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As familiar as condensing units are in refrigeration systems, these components are undergoing major changes. Several of those changes are being demonstrated in a number of practical applications nationwide.
Woodland, Calif., is one of the hottest climates in the U.S. with ambient temperatures often reaching 110˚F and roof temperatures exceeding 120˚. Under those extreme conditions, properly refrigerating food products can be a daunting challenge.
The outside condenser is a key component of supermarket refrigeration systems. When hot refrigerant is sent through the condenser coils, the heat that has been extracted from the refrigerated cases and added by the compressor is dissipated to the outside air. That is key to the entire refrigeration process.
Historically, there have been two primary types of condensers. The air-cooled condenser dissipates heat by blowing outdoor air across the condenser coils. However, under high-ambient conditions, like in Woodland, air-cooled condensers may lack sufficient ability to dissipate the heat, so cooling capacity falls.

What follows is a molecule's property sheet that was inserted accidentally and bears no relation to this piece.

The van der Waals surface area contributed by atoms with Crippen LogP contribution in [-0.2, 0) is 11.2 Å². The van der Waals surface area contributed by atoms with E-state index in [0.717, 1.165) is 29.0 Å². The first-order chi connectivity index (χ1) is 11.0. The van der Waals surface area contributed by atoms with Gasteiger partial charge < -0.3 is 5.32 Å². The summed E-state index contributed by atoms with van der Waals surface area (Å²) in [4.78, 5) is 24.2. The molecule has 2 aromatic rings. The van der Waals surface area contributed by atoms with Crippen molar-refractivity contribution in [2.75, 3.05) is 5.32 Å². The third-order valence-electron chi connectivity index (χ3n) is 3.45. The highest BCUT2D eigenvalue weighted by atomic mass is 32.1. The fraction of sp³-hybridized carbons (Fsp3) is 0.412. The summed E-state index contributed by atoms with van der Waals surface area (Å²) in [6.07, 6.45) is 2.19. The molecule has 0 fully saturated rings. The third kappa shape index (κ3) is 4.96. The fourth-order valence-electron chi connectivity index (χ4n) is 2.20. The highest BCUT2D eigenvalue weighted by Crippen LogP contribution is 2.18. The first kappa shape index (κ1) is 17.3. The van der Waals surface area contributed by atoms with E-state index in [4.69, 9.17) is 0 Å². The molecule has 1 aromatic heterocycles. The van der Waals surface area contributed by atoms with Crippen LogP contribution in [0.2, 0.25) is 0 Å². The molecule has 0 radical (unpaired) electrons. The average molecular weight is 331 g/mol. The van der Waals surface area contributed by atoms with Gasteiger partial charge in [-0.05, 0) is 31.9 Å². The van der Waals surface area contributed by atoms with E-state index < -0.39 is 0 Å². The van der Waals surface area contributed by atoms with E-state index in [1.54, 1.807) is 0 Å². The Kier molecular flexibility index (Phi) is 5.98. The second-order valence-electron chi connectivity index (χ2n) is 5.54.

A second type, the evaporative condenser, improves performance by spraying water across the condenser coils and reducing energy consumption. At the same time, these condensers consume water, which may be scarce in some areas.
Baltimore Aircoil Co.’s (BAC) TrilliumSeries condenser was developed to provide the best of both worlds, according to officials at the company. The condenser uses a patented dry-coil adiabatic design that saves energy, reduces refrigerant charge, and lowers operating costs, the company said. The on-demand adiabatic pre-cooler uses water only on the hottest days to maintain condensing temperatures.
When the ambient air is below the set point, such as 80˚ in Woodland, the condenser runs as a dry cooler to save water and energy. The ambient air condenses the refrigerant in the microchannel coils, which is then returned to the system.